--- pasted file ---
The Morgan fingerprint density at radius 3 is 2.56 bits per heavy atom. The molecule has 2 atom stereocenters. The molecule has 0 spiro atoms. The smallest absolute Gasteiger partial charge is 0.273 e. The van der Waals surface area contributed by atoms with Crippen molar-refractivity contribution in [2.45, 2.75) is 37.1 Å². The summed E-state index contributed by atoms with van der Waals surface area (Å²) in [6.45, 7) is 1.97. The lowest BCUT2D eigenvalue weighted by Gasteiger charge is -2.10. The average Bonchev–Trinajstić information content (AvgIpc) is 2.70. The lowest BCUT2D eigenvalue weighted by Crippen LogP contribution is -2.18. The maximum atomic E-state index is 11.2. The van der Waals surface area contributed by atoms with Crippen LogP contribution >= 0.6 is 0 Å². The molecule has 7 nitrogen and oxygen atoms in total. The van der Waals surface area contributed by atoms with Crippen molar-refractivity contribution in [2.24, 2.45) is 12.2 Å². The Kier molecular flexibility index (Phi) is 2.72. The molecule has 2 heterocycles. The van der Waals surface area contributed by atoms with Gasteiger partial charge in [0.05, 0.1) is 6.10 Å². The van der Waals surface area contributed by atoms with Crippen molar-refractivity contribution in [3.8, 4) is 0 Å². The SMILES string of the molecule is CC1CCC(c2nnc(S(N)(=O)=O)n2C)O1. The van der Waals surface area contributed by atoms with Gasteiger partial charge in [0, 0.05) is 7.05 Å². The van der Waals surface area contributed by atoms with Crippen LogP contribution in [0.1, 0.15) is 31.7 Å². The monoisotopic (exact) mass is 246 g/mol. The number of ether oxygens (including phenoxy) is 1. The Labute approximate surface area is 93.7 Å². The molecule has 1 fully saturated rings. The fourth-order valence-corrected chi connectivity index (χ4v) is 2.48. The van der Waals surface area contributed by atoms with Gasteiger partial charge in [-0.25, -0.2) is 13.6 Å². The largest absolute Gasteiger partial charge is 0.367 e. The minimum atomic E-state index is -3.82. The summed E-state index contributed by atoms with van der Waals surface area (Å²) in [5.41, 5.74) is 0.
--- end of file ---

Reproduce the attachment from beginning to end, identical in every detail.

The Morgan fingerprint density at radius 3 is 2.56 bits per heavy atom. The molecule has 2 atom stereocenters. The molecule has 0 spiro atoms. The smallest absolute Gasteiger partial charge is 0.273 e. The van der Waals surface area contributed by atoms with Crippen molar-refractivity contribution in [2.45, 2.75) is 37.1 Å². The summed E-state index contributed by atoms with van der Waals surface area (Å²) in [6.45, 7) is 1.97. The lowest BCUT2D eigenvalue weighted by Gasteiger charge is -2.10. The average Bonchev–Trinajstić information content (AvgIpc) is 2.70. The lowest BCUT2D eigenvalue weighted by Crippen LogP contribution is -2.18. The maximum atomic E-state index is 11.2. The van der Waals surface area contributed by atoms with Crippen LogP contribution >= 0.6 is 0 Å². The molecule has 7 nitrogen and oxygen atoms in total. The van der Waals surface area contributed by atoms with Crippen molar-refractivity contribution in [2.24, 2.45) is 12.2 Å². The Kier molecular flexibility index (Phi) is 2.72. The molecule has 2 heterocycles. The van der Waals surface area contributed by atoms with Gasteiger partial charge in [0.05, 0.1) is 6.10 Å². The van der Waals surface area contributed by atoms with Crippen molar-refractivity contribution in [3.8, 4) is 0 Å². The SMILES string of the molecule is CC1CCC(c2nnc(S(N)(=O)=O)n2C)O1. The van der Waals surface area contributed by atoms with Gasteiger partial charge in [0, 0.05) is 7.05 Å². The van der Waals surface area contributed by atoms with Crippen LogP contribution in [0.1, 0.15) is 31.7 Å². The monoisotopic (exact) mass is 246 g/mol. The number of ether oxygens (including phenoxy) is 1. The Labute approximate surface area is 93.7 Å². The molecule has 1 fully saturated rings. The fourth-order valence-corrected chi connectivity index (χ4v) is 2.48. The van der Waals surface area contributed by atoms with Gasteiger partial charge in [-0.25, -0.2) is 13.6 Å². The largest absolute Gasteiger partial charge is 0.367 e. The minimum atomic E-state index is -3.82. The summed E-state index contributed by atoms with van der Waals surface area (Å²) in [5.41, 5.74) is 0.